bathrobe on, dripping wet. It seems Grampa was taking a bath,
and when he reached to turn off the cold water an eighteen-inch
spark bounced off his index finger and hit him smack in the
This trouble was remedied by buying Grampa Schmaltz a good
five-cent cigar and using a genuine ground wire instead of the
water pipe. But Isadore's troubles were by no means over. Grampa
still claimed he could hear him talking every time he went to
bed at night. The trouble was found to be resonating bedsprings.
That is, the aged gentleman's bedsprings accidentally resonated
on Izzy's frequency. This was easily overcome by inserting a
wavetrap between his intermediate bedpost and ground; after
this, for a while everything looked as though it were lovely.
One Saturday evening, a week or two later, Isadore gave me
a ring on the 'phone and invited me to drop over and watch him
work Peru on 160. I said I'd be over in about fifteen minutes.
So I finished washing the dishes and took a run over to his
When I arrived, Izzy was busy inspecting his twisted-wire connections
to make sure none of them was soldered.
"Well, how is AC KW Shapiro tonight?" I greeted, tossing
myself into his easy chair.
"All set to blow the DX fuse," said he, walking over to the
rig. First he made sure the filaments were lighted, and then
he threw on the plate voltage.
Izzy always used the same method of throwing on the high
voltage. First, he'd stick his fingers in his ears and close
his eyes, and then he'd kick the knife switch with his right
foot. Once when I was there he missed and kicked an 866 clear
out of its socket.
"Okay, Izzy," I said. "You can open your eyes now. She didn't
He plugged in a mike and started calling CQ.
Filter chokes boiled and transformers sizzled. Wax from the
paper electrolytics melted and dripped down into the cracks
in the floor. Rectifiers flashed intermittently as tank condensers
sputtered and arced, and audio transformers talked back angrily
- but the rig stayed on the air. Izzy finished his CQ and turned
the thing off, just as the final milliammeter reached 920 mils.
Then he tuned the band for a call on his Super Blooper 16.
"I probably won't get much with a short call like that,"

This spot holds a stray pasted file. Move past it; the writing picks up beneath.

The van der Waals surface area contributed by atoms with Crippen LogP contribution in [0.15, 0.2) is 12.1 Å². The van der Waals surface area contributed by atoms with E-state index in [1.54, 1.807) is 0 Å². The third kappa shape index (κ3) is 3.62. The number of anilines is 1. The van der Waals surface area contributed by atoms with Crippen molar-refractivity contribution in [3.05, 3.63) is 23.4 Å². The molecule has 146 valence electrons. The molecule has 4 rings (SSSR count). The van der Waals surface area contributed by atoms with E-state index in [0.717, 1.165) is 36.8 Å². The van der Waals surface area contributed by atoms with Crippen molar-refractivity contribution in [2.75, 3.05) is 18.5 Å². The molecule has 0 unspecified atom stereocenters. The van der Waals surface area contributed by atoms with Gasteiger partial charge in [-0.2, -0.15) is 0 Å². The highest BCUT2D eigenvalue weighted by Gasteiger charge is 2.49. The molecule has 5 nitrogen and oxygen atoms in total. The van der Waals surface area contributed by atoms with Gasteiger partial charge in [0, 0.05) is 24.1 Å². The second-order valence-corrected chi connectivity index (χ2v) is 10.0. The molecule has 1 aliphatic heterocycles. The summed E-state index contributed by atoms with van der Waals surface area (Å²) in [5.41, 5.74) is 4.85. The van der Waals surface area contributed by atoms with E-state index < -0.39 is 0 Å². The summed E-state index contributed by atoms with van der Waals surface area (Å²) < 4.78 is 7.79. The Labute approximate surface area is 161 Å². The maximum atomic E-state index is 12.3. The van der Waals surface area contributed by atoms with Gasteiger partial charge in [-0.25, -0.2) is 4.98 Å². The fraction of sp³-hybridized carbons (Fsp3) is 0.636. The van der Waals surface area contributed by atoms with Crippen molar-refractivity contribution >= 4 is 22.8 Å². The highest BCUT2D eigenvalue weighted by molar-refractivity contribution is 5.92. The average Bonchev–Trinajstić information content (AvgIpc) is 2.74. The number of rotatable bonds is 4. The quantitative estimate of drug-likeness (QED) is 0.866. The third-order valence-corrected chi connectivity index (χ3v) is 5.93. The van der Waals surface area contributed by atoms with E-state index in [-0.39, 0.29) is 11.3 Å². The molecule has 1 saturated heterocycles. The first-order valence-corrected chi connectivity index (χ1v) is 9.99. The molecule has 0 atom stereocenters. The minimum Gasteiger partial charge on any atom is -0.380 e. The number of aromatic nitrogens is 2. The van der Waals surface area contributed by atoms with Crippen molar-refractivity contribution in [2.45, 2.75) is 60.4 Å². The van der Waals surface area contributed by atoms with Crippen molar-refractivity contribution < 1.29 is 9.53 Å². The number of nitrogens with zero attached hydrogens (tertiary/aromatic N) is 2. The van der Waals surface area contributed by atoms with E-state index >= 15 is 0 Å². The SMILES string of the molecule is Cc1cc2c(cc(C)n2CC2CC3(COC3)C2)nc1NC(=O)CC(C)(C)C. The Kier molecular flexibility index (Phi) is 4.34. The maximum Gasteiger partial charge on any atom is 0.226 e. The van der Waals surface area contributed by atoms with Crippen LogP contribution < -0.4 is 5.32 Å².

commented Izzy, twisting the dial.
But Izzy got more results from that call than he had expected,
for less than two minutes later there was a terrific pounding
of fists on his apartment door. It was really only two fists,
but it sounded like a dozen.
" G-g-gosh!" stammered Izzy, "somebody sure sounds mad!"
The middle panel of the door began to splinter and a hinge
popped off, as the pounding became more and more fervent.
"Better let him in before he breaks the door down," I suggested.
Izzy trembled so hard his pivot tooth fell out and a couple
of screws came out of his wrist watch, Shakily he walked to
the door and opened it. To his amazement, standing there in
the door-way was a glamorous blonde with plenty of oomph, and
she was waving her fists in the air in a very dangerous manner.
To my amazement, it was the very same glamorous blonde I had
met on the apartment steps the week before!
"Who do you think you are?" she shouted, shaking her fist
in front of Izzy's face. "How can a person listen to the sweet,
sophisticated strains of Artie Goodman with you fillin' the
air with a lot of gibberish!"
Izzy started to open his mouth, but the lady nearly stuck
her fist in it. "The nerve of you bustin' up my radio!" she
Then she reached out and grabbed him by the back of the neck
and dragged him out into the hallway. Not being in the mood
to watch any bloody murders or become involved myself, I closed
the door and went back to the shack. I put Izzy's rig on the
air and worked a couple of the local boys. When I thought it
was about time for the battle to be finished, I went out and
looked in the hallway, expecting to find Izzy's limp body draped
over the end of the banister. To my utter astonishment, there
was no sign of him!
I stood there and shook my head a few times.
Then I went back to his shack and listened to a few guys
chew the fat on Izzy's Super Blooper 16. This was about twelve
Just as I was getting ready to go home the 'phone rang and
I answered it. It was Izzy.
"Say, listen," he said, "I'm 'phoning from the City Hall.
I got that woman's b.c.l. trouble all cleared up!"
"Great!" I said. "How did you do it?" "I married her!" he
Well, Izzy and Lizzy do make a swell pair.
* Eggertsville, N. Y.
Posted October 23, 2015